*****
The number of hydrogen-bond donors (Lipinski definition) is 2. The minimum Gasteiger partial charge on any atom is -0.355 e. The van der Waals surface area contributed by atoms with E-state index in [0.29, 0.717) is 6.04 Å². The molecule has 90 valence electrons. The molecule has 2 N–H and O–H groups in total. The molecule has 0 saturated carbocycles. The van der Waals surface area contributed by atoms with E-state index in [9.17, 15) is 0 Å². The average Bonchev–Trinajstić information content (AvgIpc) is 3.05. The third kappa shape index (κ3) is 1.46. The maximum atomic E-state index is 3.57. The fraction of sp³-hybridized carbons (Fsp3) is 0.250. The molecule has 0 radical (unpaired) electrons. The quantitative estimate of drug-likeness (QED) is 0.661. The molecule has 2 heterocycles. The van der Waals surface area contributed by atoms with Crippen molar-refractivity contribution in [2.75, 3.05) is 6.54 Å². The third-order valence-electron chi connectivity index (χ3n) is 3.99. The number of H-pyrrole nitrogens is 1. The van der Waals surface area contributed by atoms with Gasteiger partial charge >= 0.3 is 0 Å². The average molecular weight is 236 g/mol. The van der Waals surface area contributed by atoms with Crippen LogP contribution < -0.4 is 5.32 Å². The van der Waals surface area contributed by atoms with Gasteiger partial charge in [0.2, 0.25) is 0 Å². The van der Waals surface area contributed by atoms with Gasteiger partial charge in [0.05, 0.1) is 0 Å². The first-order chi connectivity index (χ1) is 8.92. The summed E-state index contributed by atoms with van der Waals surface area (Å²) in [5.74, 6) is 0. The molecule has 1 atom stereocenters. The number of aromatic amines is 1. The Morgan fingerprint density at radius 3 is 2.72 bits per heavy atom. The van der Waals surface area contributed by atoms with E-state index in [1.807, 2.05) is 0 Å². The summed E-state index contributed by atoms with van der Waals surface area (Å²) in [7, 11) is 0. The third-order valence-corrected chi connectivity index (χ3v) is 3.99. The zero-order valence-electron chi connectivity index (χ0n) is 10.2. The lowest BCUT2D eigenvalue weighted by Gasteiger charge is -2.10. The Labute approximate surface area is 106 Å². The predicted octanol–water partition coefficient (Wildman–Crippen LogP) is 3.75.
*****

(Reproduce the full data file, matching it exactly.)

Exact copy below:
The number of hydrogen-bond donors (Lipinski definition) is 2. The minimum Gasteiger partial charge on any atom is -0.355 e. The van der Waals surface area contributed by atoms with E-state index in [0.29, 0.717) is 6.04 Å². The molecule has 90 valence electrons. The molecule has 2 N–H and O–H groups in total. The molecule has 0 saturated carbocycles. The van der Waals surface area contributed by atoms with E-state index in [9.17, 15) is 0 Å². The average Bonchev–Trinajstić information content (AvgIpc) is 3.05. The third kappa shape index (κ3) is 1.46. The maximum atomic E-state index is 3.57. The fraction of sp³-hybridized carbons (Fsp3) is 0.250. The molecule has 0 radical (unpaired) electrons. The quantitative estimate of drug-likeness (QED) is 0.661. The molecule has 2 heterocycles. The van der Waals surface area contributed by atoms with Crippen molar-refractivity contribution in [2.75, 3.05) is 6.54 Å². The third-order valence-electron chi connectivity index (χ3n) is 3.99. The number of H-pyrrole nitrogens is 1. The van der Waals surface area contributed by atoms with Gasteiger partial charge >= 0.3 is 0 Å². The average molecular weight is 236 g/mol. The van der Waals surface area contributed by atoms with Crippen LogP contribution < -0.4 is 5.32 Å². The van der Waals surface area contributed by atoms with Gasteiger partial charge in [0.2, 0.25) is 0 Å². The van der Waals surface area contributed by atoms with Gasteiger partial charge in [0.05, 0.1) is 0 Å². The first-order chi connectivity index (χ1) is 8.92. The summed E-state index contributed by atoms with van der Waals surface area (Å²) in [5.74, 6) is 0. The molecule has 1 atom stereocenters. The number of aromatic amines is 1. The Morgan fingerprint density at radius 3 is 2.72 bits per heavy atom. The van der Waals surface area contributed by atoms with E-state index in [1.807, 2.05) is 0 Å². The summed E-state index contributed by atoms with van der Waals surface area (Å²) in [7, 11) is 0. The third-order valence-corrected chi connectivity index (χ3v) is 3.99. The zero-order valence-electron chi connectivity index (χ0n) is 10.2. The lowest BCUT2D eigenvalue weighted by Gasteiger charge is -2.10. The Labute approximate surface area is 106 Å². The predicted octanol–water partition coefficient (Wildman–Crippen LogP) is 3.75.